Naturally it didn't take long for prominent leftists to pounce on this news.
EpiPens can be the difference between life and death. There's no justification for these price hikes. https://t.co/O6RbVR6Qim -H— Hillary Clinton (@HillaryClinton) August 24, 2016
Is it such a moral outrage, Mrs. Clinton, that you're willing to return Mylan's donations to the Clinton Foundation? Yeah, color me skeptical.
There's no reason an EpiPen, which costs Mylan just a few dollars to make, should cost families more than $600. https://t.co/rVWUlMxD0Q— Bernie Sanders (@SenSanders) August 18, 2016
Right? Perhaps you can show those evil capitalists a thing or two, Bern, by forgoing the purchase of your third house (a $600,000 lake home) and instead buy 1,000 EpiPens to give to those in need.
Alas, blaming this enormous hike on a capitalistic system makes for a good chanting point but leaves little room for a nuanced discussion.
What is usually left out in any anti-capitalist blather written in response to this controversy is an accurate depiction of how free markets actually work.
In what other markets can a business jack up its prices without alienating its customers and pushing them toward competitors? Answer: when that market has no other competitors. Emily Willingham of Forbes explained it aptly with a recent article titled, “Why Did Mylan Hike EpiPen Prices 400%? Because They Could.”
In early 2016, Sanofi, Mylan’s primary competitor, discontinued its line of Auvi-Q auto-injectors, similar to Mylan’s product. With Auvi-Q out the picture, Mylan gained 98 market share of epinephrine injectors.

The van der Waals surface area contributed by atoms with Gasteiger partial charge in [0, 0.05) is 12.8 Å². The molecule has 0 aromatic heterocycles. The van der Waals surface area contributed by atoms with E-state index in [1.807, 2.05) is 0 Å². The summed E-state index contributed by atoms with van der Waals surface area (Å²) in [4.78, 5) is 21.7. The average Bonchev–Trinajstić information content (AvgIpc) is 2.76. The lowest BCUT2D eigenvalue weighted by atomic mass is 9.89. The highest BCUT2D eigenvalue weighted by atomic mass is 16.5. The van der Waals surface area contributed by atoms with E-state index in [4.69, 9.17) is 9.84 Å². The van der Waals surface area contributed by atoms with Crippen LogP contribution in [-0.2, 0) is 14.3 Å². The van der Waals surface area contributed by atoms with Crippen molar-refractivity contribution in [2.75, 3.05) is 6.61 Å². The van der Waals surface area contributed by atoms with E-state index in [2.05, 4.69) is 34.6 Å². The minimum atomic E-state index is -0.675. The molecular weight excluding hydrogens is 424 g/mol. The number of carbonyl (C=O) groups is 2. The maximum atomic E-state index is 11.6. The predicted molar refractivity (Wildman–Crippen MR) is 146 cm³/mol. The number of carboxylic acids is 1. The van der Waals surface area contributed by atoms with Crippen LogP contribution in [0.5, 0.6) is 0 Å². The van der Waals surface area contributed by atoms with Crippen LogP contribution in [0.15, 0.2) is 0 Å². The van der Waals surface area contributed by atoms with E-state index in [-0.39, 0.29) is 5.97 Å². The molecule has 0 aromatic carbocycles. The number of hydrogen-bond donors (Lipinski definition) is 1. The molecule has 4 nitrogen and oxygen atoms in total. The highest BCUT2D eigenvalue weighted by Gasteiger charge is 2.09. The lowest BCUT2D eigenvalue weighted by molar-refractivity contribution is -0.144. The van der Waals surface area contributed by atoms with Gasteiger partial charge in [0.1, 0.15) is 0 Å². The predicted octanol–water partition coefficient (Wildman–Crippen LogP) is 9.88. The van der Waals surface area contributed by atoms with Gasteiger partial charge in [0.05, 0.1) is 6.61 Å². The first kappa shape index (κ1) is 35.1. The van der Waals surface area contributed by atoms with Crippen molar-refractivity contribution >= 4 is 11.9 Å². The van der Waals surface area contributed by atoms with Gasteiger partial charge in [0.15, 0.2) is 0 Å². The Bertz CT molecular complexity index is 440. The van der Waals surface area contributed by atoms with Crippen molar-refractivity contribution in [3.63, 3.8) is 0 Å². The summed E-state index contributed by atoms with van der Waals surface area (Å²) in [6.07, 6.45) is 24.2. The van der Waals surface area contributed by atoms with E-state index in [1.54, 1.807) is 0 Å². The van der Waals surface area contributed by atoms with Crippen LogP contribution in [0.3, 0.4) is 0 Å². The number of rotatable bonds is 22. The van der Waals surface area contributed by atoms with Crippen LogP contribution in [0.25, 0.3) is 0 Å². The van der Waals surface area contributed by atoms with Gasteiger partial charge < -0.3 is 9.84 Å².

But surely a new business will take advantage of this public relations debacle, enter the market, and offer a more affordable option, right?
Unfortunately – and as no surprise to libertarians and free market advocates – federal regulators continue to buffer the padding that surrounds Mylan’s monopoly. Shortly after the Auvi-Q recall, Teva Pharmaceutical Industries pitched a generic version of the EpiPen. However, the Food and Drug Administration (FDA) squashed their efforts, citing “major deficiencies” in their application. Teva plans to appeal the decision, but won’t be able to effectively move forward until 2017 at the earliest.
Teva isn’t alone in this struggle. Windgap Medical, a Boston startup, and Adamis, a small biotech firm based in San Diego, have both struggled to bypass FDA’s barriers of entry in the marketplace as well.
You see, it's "progressives" who are all for big government, which includes bureaucratic red tape and burdensome regulations. Yet when the results of "progressive" policies invariably lead to the type of "price gouging" put forth by Mylan, leftist politicians like Sen.
If forced to speak in front of a Congressional panel and asked what inspired this price hike, (Mylan CEO Heather) Bresch and company should be encouraged to hold up a mirror to lawmakers’ faces.